Keith Channon MD, FRCP, FMedSci
Honorary Consultant Cardiologist & Director, NIHR Biomedical Research Centre, Oxford
- Cardiovascular Science
- Antoniades Charalambos, Bakogiannis Constantinos, Leeson Paul, Guzik Tomasz J, Zhang Mei-Hua, Tousoulis Dimitris, Antonopoulos Alexios S, Demosthenous Michael, Marinou Kyriakoula, Hale Ashley, Paschalis Andreas, Psarros Costas, Triantafyllou Costas, Bendall Jennifer, Casadei Barbara, Stefanadis Christodoulos, and Channon Keith M (2011) Rapid, direct effects of statin treatment on arterial redox state and nitric oxide bioavailability in human atherosclerosis via tetrahydrobiopterin-mediated endothelial nitric oxide synthase coupling. Circulation, 124(3):335-45.
- Antoniades Charalambos, Cunnington Colin, Antonopoulos Alexis, Neville Matt, Margaritis Marios, Demosthenous Michael, Bendall Jennifer, Hale Ashley, Cerrato Ruha, Tousoulis Dimitris, Bakogiannis Constantinos, Marinou Kyriakoula, Toutouza Marina, Vlachopoulos Charalambos, Leeson Paul, Stefanadis Christodoulos, Karpe Fredrik, and Channon Keith M (2011) Induction of vascular GTP-cyclohydrolase I and endogenous tetrahydrobiopterin synthesis protect against inflammation-induced endothelial dysfunction in human atherosclerosis. Circulation, 124(17):1860-70.
- Crabtree Mark J, Hale Ashley B, and Channon Keith M (2011) Dihydrofolate reductase protects endothelial nitric oxide synthase from uncoupling in tetrahydrobiopterin deficiency. Free Radic Biol Med, 50(11):1639-46.
- Bendall Jennifer K, Alp Nicholas J, Warrick Nicholas, Cai Shijie, Adlam David, Rockett Kirk, Yokoyama Mitsuhiro, Kawashima Seinosuke, and Channon Keith M (2005) Stoichiometric relationships between endothelial tetrahydrobiopterin, endothelial NO synthase (eNOS) activity, and eNOS coupling in vivo: insights from transgenic mice with endothelial-targeted GTP cyclohydrolase 1 and eNOS overexpression. Circ Res, 97(9):864-71.
- Alp Nicholas J, Mussa Shafi, Khoo Jeffrey, Cai Shijie, Guzik Tomasz, Jefferson Andrew, Goh Nicky, Rockett Kirk A, and Channon Keith M (2003) Tetrahydrobiopterin-dependent preservation of nitric oxide-mediated endothelial function in diabetes by targeted transgenic GTP-cyclohydrolase I overexpression. J Clin Invest, 112(5):725-35.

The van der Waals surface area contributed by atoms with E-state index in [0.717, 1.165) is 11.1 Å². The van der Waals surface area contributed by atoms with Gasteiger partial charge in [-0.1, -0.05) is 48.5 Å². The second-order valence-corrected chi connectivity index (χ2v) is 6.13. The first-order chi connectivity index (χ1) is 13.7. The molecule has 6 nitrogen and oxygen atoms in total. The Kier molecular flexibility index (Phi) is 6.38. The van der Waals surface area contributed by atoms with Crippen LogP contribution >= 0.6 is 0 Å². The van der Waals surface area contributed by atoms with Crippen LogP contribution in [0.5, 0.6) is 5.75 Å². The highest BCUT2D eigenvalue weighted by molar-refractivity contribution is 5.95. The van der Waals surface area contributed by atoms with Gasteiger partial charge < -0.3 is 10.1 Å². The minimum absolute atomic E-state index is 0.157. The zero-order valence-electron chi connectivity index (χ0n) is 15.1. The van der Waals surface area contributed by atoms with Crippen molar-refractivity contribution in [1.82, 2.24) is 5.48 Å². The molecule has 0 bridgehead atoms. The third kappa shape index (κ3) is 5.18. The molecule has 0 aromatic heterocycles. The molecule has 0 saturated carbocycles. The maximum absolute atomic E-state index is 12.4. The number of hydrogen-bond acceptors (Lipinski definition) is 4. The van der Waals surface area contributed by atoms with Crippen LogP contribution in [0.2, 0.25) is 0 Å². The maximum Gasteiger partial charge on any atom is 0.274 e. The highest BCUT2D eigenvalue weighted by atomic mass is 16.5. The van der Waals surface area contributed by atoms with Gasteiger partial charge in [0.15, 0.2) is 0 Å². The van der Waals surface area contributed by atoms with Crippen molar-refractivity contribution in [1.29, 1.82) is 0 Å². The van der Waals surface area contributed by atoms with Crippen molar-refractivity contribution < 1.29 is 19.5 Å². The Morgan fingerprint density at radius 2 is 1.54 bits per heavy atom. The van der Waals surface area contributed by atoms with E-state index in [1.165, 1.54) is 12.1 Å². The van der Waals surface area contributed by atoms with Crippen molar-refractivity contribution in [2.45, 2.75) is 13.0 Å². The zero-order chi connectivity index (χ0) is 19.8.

Endothelial cell signalling and vascular disease
We aim to understand how early changes in the endothelium and the vascular wall are related to the initiation and development of vascular diseases, with a particular focus on nitric oxide signalling.
Diabetes, high cholesterol, smoking and high blood pressure are all associated with abnormalities in the function of the endothelium, the single-cell lining of blood vessels. Of particular significance are abnormalities in the action of nitric oxide (NO), one of several important molecules produced in the endothelium that help to maintain the health of the blood vessel wall. These abnormalities accelerate the processes that lead to vascular disease, including inflammation, thrombosis and atherosclerotic plaque formation.
Production of NO, by nitric oxide synthase enzymes, is highly regulated and depends on the co-factor tetrahydrobiopterin, which is made within endothelial cells. Once NO is produced, it interacts with molecular targets in the cell, but is rapidly inactivated by reactive oxygen species (ROS). Nitric oxide synthases can produce ROS as well as NO, the balance between the two determining the biological actions and pathological importance of these pathways.
In previous work, we have used both clinical studies and experimental models to explore the role of endothelial nitric oxide synthase and its regulation by tetrahydrobiopterin in vascular disease, in particular the inflammation associated with atherosclerotic plaque formation. We have developed transgenic models to increase tetrahydrobiopterin levels in the endothelium and other cell types, by overexpression of GTP cyclohydrolase 1 (GTPCH), the rate-limiting enzyme in its synthesis. We have also generated targeted knockouts of GTPCH, to work out how tetrahydrobiopterin is involved in normal function in the cardiovascular system elsewhere.
In studies of patients with diabetes and coronary artery disease, we have examined changes in endothelial function, and nitric oxide and tetrahydrobiopterin levels, and how these relate to the clinical features of disease. We have carried out clinical trials of treatments to increase tetrahydrobiopterin levels and improve endothelial function.